Summary of occupation
Nurse practitioners are registered nurses who have completed advanced study and clinical training to specialise in nursing fields such as geriatric primary care, mental health care, general care and wound care. They use their nursing knowledge in the assessment, diagnosis and evaluation of care required for a patient.
They develop individual care plans for patients for a variety of acute and chronic illnesses, and also order diagnostic investigations and refer patients to other health care specialists as needed. Nurse practitioners work in direct service delivery positions throughout the State.
Provides advanced and extended nursing care to patients, such as ordering diagnostic tests, undertaking diagnosis and health assessments, prescribing patient care management, medicines and therapies, as authorised in relevant nursing legislation, and referring to specialist Medical Practitioners and other Health Professionals in a range of health, welfare and community settings. Registration or licensing is required.
A nurse practitioner needs:
- excellent communication skills and the ability to convey complex medical information to patients in a clear, accessible manner
- an interest in the well-being of others
- decision making and problem solving skills
- discretion and respect for patient confidentiality
- good organisation and time management skills
- a caring and compassionate nature.
Nurse practitioners may work in general medical practices, community health practices, private and public hospitals, correctional facilities, aged care facilities and after hours clinics.
They may be required to do shift work including weekends and public holidays, and their working times may be irregular.
On average, nurse practitioners can expect to earn between $2,193 and $2,485 per week ($114,070 and $129,227 per year), depending on the organisation they work for, and their level of experience.
Nurse practitioners regularly use computers to maintain client records, prescribe medications and consult pharmaceutical manuals. They may also administer medicines, such as vaccinations. They may require a driver’s licence in order to visit patients in their homes, or attend health clinics at various locations in the community.
To become a nurse practitioner, you must first become a qualified registered nurse. You must also complete between two and three years of clinical practice in a selected specialisation and obtain a postgraduate qualification in nurse practitioner.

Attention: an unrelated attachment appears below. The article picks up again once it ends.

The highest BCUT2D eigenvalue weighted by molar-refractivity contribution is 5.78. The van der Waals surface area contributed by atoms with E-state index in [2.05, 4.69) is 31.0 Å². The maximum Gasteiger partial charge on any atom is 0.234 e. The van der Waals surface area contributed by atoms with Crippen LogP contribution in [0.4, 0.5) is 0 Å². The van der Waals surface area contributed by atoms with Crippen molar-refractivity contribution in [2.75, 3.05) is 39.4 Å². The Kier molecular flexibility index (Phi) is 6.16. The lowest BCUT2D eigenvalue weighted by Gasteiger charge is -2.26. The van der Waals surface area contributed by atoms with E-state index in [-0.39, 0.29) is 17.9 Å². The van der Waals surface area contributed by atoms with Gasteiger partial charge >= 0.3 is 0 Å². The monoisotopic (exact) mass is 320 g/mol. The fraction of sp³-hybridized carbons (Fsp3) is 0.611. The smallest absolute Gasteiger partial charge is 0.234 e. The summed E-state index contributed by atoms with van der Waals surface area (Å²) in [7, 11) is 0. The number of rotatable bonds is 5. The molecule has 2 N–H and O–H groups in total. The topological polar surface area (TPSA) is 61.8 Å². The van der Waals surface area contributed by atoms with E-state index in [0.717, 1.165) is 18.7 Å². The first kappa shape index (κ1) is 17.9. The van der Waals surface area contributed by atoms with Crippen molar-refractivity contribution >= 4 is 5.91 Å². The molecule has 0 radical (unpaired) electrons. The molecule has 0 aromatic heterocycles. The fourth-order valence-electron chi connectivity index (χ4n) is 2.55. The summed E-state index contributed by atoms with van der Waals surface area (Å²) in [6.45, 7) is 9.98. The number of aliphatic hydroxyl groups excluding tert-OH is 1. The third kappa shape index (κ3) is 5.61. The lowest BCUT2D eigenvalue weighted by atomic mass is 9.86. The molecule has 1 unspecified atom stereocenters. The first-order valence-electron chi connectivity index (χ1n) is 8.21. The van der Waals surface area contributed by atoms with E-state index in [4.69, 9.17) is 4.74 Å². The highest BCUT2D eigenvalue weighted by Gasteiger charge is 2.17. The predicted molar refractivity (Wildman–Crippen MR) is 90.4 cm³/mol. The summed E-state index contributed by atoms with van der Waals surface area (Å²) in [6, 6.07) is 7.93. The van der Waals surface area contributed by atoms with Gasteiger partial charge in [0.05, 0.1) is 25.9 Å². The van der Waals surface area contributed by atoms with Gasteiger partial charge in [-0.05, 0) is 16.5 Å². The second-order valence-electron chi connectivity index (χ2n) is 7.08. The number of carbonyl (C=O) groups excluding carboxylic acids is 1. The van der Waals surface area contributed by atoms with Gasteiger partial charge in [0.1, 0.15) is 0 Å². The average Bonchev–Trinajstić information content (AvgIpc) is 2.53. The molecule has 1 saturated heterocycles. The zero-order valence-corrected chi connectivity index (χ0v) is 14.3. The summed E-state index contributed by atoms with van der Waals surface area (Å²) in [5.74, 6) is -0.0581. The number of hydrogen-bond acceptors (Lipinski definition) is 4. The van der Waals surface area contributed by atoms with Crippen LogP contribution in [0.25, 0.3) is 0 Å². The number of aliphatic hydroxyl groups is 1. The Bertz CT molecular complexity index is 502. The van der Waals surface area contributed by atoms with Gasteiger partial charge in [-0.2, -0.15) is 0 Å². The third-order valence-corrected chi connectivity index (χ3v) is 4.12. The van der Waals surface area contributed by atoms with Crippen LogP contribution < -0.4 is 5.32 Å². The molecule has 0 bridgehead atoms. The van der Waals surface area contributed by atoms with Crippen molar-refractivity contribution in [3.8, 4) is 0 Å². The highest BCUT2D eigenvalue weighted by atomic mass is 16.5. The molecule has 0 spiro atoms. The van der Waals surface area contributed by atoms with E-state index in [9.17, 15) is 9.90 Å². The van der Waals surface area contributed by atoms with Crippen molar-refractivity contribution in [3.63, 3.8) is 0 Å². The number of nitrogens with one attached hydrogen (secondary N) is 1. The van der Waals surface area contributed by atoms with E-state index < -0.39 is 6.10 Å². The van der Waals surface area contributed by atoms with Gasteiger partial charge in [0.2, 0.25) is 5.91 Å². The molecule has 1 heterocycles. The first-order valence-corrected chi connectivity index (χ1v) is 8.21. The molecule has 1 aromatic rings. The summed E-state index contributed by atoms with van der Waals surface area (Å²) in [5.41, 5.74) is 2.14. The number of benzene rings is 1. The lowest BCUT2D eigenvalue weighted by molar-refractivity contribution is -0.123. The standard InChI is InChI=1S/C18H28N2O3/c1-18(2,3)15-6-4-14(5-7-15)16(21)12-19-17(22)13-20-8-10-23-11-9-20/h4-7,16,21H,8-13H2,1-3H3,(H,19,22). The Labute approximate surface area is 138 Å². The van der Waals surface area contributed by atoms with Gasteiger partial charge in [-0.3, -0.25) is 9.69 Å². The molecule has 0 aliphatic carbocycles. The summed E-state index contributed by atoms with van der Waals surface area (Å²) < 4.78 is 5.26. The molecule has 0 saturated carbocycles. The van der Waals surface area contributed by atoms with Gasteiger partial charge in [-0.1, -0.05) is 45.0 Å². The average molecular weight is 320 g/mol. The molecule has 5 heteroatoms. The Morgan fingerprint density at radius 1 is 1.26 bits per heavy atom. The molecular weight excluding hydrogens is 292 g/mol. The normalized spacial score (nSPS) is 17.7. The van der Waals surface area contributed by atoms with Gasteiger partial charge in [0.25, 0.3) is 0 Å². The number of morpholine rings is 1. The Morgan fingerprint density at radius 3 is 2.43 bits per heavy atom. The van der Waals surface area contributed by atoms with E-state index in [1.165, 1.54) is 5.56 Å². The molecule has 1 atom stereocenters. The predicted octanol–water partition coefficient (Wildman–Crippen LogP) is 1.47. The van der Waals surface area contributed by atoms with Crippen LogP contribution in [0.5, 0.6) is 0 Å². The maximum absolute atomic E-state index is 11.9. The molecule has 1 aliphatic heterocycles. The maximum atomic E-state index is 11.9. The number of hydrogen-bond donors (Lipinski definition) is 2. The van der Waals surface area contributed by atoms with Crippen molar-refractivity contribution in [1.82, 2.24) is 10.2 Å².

To become a registered nurse, you usually need to study a degree in nursing at university. Most universities in Western Australia offer relevant nursing courses. Contact the universities you are interested in for more information.
Curtin University offers the 3-year Master of Nurse Practitioner and Edith Cowan University offers the 18-month Master of Nursing (Nurse Practitioner). These are the only universities offering postgraduate nurse practitioner courses in Western Australia.
To work as a nurse practitioner in Western Australia, you will need to obtain registration with the Nursing and Midwifery Board of Australia. You will need to hold a Working with Children Check from the Department of Communities.
Apprenticeships and traineeships
As an apprentice or trainee, you enter into a formal training contract with an employer. You spend most of your time working and learning practical skills on the job and you spend some time undertaking structured training with a registered training provider of your choice. They will assess your skills and when you are competent in all areas, you will be awarded a nationally recognised qualification.
If you are still at school you can access an apprenticeship through your school. You generally start your school based apprenticeship by attending school three days a week, spending one day at a registered training organisation and one day at work. Talk to your school's VET Co-ordinator to start your training now through VET in Schools. If you get a full-time apprenticeship you can apply to leave school before reaching the school leaving age.
If you are no longer at school you can apply for an apprenticeship or traineeship and get paid while you learn and work.
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If you think you already have some of the skills or competencies, obtained either through non-formal or informal learning, you may be able to gain credit through recognition of prior learning.